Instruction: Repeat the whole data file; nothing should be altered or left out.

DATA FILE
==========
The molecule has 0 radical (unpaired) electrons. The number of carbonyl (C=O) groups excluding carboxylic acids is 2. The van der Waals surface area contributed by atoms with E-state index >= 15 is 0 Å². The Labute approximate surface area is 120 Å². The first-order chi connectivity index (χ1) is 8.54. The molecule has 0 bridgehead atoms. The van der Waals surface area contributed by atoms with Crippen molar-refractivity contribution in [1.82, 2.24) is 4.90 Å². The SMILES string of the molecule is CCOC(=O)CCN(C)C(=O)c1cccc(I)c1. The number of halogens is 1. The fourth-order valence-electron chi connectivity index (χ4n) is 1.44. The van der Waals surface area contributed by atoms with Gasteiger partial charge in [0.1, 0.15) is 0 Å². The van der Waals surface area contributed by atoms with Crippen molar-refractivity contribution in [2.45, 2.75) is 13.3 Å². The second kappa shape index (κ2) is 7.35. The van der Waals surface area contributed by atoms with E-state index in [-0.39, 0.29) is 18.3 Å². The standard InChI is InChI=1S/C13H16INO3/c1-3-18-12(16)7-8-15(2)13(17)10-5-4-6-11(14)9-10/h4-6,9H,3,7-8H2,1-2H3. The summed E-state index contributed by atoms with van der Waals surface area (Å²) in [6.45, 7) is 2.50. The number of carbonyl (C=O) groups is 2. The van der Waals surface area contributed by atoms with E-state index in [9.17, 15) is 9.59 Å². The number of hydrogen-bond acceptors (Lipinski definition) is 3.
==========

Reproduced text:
The molecule has 0 radical (unpaired) electrons. The number of carbonyl (C=O) groups excluding carboxylic acids is 2. The van der Waals surface area contributed by atoms with E-state index >= 15 is 0 Å². The Labute approximate surface area is 120 Å². The first-order chi connectivity index (χ1) is 8.54. The molecule has 0 bridgehead atoms. The van der Waals surface area contributed by atoms with Crippen molar-refractivity contribution in [1.82, 2.24) is 4.90 Å². The SMILES string of the molecule is CCOC(=O)CCN(C)C(=O)c1cccc(I)c1. The number of halogens is 1. The fourth-order valence-electron chi connectivity index (χ4n) is 1.44. The van der Waals surface area contributed by atoms with Gasteiger partial charge in [0.1, 0.15) is 0 Å². The van der Waals surface area contributed by atoms with Crippen molar-refractivity contribution in [2.45, 2.75) is 13.3 Å². The second kappa shape index (κ2) is 7.35. The van der Waals surface area contributed by atoms with E-state index in [-0.39, 0.29) is 18.3 Å². The standard InChI is InChI=1S/C13H16INO3/c1-3-18-12(16)7-8-15(2)13(17)10-5-4-6-11(14)9-10/h4-6,9H,3,7-8H2,1-2H3. The summed E-state index contributed by atoms with van der Waals surface area (Å²) in [6.45, 7) is 2.50. The number of carbonyl (C=O) groups is 2. The van der Waals surface area contributed by atoms with E-state index in [9.17, 15) is 9.59 Å². The number of hydrogen-bond acceptors (Lipinski definition) is 3.